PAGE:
Authentic spices and flavors to savor. Try this easy-to-cook meal!
When I was in seventh grade, curiosity “virtually” led me to Morocco: our class project was to pick a random country and write a report — and so I picked Morocco. Instantly, I fell into a long-distance love affair with a country rich in culture and food.
Many, many, years later, I sat on a plane with another road warrior, making small talk on the way home to LA. He pointed at the stretched-open “Places We Fly” map, and breaking my empty gaze, he declared, “Morocco should your next destination. It is simply fabulous. Use your miles. You have to go. It’ll be a great trip.”
“Yeah, ok… why not?”
That sounded like fun. No one in my circle of friends had ever actually been to Morocco before. At the time, my sister was doing a law school “exchange year” in Lyon, France (coincidentally one of the culinary capitals). It seemed like a feasible option to start my trip in Paris, visit my sister in Lyon, drop down into Spain for a short bit, tour around Morocco, and then head back to work.
…and that’s how I ended up traveling to Morocco. Yep — all by myself.
I realized that traveling solo to somewhere “more exotic” really isn’t too that difficult, and the trip might have been one of the best travel experiences I’ve ever had.
How often do you get to spend time with your sister running around a culinary capital; or travel solo and explore the Souks (markets) in Marrakesh; eat from fire-roasted tagines; visit Kasbahs, the Atlas mountains, the Sahara; and witness goats climb trees? To top it off, a camel surprised me with a big wet kiss. Ick! The photo below was taken directly after the unplanned “smooch”. Say cheese. Those are all cherished days (and a long time ago now…)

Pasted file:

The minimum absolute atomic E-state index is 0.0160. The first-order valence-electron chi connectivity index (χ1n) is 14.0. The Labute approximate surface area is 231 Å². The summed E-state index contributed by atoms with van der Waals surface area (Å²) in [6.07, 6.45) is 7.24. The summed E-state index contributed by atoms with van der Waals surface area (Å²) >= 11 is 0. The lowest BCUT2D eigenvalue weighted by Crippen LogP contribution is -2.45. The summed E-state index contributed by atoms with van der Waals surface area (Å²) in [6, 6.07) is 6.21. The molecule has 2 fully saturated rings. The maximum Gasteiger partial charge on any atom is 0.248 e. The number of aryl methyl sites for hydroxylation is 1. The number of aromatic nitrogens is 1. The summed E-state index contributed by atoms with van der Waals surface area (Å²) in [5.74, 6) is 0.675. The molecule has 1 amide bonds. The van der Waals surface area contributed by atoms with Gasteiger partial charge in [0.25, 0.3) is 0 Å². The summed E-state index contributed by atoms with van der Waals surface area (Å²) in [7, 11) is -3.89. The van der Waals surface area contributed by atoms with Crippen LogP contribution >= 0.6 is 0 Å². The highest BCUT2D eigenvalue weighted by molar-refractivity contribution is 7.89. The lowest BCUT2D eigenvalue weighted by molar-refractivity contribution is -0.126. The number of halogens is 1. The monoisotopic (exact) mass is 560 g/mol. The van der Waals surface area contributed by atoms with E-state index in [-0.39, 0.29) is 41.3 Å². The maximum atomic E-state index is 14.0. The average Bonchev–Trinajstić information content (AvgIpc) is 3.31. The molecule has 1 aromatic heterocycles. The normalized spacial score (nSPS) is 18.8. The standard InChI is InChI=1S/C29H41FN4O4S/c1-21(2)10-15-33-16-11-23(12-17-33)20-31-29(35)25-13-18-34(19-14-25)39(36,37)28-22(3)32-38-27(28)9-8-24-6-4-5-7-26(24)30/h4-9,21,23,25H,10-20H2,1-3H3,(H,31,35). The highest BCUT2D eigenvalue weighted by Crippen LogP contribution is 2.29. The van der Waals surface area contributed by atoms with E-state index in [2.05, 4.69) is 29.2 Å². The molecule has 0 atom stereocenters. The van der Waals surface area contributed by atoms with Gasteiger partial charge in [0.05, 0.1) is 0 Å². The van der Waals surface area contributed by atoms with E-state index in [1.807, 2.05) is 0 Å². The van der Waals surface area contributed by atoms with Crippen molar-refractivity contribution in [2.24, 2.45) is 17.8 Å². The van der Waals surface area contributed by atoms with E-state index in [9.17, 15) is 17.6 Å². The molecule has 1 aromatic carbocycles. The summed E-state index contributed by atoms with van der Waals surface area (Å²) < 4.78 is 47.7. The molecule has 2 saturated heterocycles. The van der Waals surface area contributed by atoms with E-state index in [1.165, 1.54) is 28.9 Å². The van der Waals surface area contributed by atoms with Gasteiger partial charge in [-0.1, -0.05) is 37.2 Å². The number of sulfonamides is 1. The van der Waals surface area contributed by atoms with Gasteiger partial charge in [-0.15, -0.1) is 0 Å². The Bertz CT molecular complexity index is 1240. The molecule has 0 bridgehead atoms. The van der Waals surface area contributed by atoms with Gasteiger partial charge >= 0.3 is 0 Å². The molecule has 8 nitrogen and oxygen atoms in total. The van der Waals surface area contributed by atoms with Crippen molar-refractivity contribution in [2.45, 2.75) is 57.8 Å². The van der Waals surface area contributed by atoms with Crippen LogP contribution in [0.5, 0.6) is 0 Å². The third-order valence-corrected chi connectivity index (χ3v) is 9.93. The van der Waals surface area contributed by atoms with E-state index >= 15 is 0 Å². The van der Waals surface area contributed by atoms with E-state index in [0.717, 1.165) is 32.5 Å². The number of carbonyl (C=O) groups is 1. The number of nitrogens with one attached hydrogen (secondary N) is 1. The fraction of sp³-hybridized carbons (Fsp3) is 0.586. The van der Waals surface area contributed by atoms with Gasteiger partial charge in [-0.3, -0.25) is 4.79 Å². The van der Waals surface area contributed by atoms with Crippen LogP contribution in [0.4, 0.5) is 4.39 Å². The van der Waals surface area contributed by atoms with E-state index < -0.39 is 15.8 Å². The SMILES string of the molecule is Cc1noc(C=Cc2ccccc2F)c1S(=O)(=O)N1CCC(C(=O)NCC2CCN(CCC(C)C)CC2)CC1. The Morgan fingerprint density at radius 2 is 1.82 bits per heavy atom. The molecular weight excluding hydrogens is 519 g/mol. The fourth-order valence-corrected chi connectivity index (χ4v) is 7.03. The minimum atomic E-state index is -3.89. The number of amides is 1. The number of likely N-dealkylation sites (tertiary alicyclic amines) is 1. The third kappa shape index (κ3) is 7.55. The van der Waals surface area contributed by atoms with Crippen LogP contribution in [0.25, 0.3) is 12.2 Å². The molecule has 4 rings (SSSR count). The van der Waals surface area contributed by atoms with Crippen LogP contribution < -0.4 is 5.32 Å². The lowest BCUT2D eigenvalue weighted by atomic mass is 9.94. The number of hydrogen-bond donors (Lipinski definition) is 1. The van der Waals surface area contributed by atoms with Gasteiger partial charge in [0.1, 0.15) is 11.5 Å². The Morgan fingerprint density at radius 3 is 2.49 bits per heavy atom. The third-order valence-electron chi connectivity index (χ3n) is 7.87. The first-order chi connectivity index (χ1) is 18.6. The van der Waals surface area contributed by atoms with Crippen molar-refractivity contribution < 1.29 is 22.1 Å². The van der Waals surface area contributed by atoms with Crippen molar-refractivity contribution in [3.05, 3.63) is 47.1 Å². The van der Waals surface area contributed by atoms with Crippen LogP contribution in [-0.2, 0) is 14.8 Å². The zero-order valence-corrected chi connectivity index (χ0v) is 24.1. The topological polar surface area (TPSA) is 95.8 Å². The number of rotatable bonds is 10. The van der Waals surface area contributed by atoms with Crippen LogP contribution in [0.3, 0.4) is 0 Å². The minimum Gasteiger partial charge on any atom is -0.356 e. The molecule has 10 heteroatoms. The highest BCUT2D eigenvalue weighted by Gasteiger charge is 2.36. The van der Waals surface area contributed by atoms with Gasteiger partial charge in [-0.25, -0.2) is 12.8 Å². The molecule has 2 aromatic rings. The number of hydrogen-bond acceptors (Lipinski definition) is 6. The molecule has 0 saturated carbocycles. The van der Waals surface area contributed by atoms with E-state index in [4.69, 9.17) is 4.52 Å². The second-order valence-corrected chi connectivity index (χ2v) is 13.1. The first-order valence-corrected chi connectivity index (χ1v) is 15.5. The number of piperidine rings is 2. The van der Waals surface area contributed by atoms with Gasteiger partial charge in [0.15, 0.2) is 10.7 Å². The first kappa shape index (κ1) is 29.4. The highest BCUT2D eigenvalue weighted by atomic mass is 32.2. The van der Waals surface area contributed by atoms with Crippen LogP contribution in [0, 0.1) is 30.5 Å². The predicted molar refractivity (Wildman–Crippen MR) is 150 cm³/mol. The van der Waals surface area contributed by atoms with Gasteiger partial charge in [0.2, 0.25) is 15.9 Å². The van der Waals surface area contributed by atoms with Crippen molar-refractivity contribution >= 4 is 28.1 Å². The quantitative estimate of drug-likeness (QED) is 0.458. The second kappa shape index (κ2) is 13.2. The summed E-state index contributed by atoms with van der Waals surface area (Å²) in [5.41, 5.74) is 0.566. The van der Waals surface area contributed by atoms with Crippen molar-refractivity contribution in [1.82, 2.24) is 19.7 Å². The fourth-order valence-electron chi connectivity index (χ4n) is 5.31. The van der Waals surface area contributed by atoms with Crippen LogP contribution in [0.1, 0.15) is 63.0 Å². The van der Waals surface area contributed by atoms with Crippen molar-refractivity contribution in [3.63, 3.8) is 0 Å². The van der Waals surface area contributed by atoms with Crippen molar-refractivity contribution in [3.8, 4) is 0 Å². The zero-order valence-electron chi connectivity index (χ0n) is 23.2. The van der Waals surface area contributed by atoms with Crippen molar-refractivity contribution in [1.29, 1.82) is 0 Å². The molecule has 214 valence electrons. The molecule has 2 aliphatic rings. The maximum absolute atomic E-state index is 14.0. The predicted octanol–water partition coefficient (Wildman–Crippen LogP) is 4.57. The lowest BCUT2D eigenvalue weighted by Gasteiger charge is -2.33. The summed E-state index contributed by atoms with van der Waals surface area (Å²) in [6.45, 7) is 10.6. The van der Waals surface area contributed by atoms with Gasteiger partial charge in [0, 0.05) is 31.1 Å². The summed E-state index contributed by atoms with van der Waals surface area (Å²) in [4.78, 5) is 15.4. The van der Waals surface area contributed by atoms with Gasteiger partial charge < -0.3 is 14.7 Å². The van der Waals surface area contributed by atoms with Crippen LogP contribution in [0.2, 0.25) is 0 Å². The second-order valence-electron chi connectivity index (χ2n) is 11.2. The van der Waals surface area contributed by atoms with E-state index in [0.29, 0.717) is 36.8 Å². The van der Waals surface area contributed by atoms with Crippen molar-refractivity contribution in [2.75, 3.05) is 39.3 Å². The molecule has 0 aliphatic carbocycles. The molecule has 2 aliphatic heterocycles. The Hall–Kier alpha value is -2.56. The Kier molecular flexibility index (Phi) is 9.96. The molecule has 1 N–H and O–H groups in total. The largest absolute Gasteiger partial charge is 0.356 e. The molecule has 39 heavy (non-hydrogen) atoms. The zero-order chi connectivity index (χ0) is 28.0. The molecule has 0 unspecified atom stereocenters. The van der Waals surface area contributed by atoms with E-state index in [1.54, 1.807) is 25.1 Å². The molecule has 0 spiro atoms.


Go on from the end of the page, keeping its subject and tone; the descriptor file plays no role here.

It’s how the scent of a roasted Moroccan “tagine” spice blend of cinnamon, cumin, saffron, chilies, and ginger can instantly transport me to that treasured moment in time. To me, “special recipes” and foods are here to help us celebrate and mark the good times in our lives….
The pluots that we picked last week were finally ripe, and since I didn’t know what to do with them, I adapted this Moroccan Chicken/couscous recipe, prepped it in a pan, and then oven roasted it in a tagine.
It is a relatively easy recipe, but takes a little time. With most things, a little love goes a long way…
This recipe can also be cooked in a Dutch oven (or similar), if you don’t own a tagine.